Route in red,   Currents in blue,   Winds in black
  Of the three possible routes from Scotland to New York, the Margaret Bogle took the northern route. She sailed first from Leith into the North Sea and west around the Orkney Islands and into the Atlantic. Picking up the west Greenland current around the southernmost tip of Greenland, she sailed for Baffin Bay to pick up the Labrador current coming south out of Davis Strait. Then, following the southern current around Newfoundland and Nova Scotia, she sailed into New York harbor.

James celebrated his 20th birthday in the middle of the Atlantic Ocean. He was born on 08 May 1815. Under the command of ship master Walter Smith, 46 passengers reached the port of New York on 29 May 1835. Carpenters were again called upon to remove the temporary passenger berths and to prepare the decks to receive timber. The Margaret Bogle headed for Canada.

Six years later, the Margaret Bogle received needed repairs. In 1841, her hull was sheathed in copper, and she got new hull top sides and other major repairs. In 1842 were added a new deck and other minor repairs. The Margaret Bogle returned to carrying passengers from Scotland to New York, Quebec and Montreal, and carrying Canadian timber on the eastward voyage home. 


Charles W. Morgan at Mystic, Connecticut
  In order to more fully appreciate seafaring life as it was in the mid-1800's, modern traveling families are invited to travel to Mystic, Connecticut and see the Mystic Seaport Maritime Museum and reconstructed New England village. For a preview, check out the Mystic Seaport website.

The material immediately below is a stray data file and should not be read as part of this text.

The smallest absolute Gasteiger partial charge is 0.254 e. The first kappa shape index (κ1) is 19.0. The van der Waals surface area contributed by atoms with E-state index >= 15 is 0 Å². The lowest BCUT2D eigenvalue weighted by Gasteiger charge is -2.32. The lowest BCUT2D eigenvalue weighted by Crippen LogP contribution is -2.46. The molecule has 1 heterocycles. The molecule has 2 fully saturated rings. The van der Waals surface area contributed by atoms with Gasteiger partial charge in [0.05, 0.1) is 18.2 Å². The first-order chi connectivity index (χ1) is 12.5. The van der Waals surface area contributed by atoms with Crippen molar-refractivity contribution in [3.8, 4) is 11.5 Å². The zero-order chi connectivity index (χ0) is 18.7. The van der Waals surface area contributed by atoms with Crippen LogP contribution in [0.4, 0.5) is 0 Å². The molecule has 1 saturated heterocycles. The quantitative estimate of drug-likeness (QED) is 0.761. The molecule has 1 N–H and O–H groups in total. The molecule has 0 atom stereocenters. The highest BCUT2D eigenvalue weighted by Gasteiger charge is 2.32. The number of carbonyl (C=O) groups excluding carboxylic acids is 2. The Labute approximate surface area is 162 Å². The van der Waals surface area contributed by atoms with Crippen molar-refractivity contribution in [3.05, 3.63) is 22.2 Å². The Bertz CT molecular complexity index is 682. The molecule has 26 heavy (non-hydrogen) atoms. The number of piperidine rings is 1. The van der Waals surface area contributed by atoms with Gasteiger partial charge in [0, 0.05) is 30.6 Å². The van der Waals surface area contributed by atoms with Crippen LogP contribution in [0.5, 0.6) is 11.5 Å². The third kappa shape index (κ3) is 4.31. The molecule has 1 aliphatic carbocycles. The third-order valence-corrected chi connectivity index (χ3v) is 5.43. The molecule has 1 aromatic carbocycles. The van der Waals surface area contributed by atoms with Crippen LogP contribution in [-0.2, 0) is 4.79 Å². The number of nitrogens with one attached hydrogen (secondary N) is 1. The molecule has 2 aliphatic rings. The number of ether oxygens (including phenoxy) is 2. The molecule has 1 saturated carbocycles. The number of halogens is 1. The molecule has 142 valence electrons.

The centerpiece for this seafaring museum is the whaling vessel, Charles W. Morgan, built in 1841. With a deck of 105 feet, a beam of 27 feet, a draft of 18 feet and volume of 314 tons, the Charles W. Morgan, rigged as a three-masted barque, is a nearly exact match with the Margaret Bogle.

Other Mystic attractions include a working shipyard restoring historic ships, a village of 30 New England trading shops, and opportunities to climb aboard a number of historic tall ships. Special events are planned for all ages and unplanned, self-guided tours are also available. Visit Mystic and experience the sights, the sounds, the smells, and the taste of seafaring as it was when the Ormistons sailed from Scotland to their new homes in America.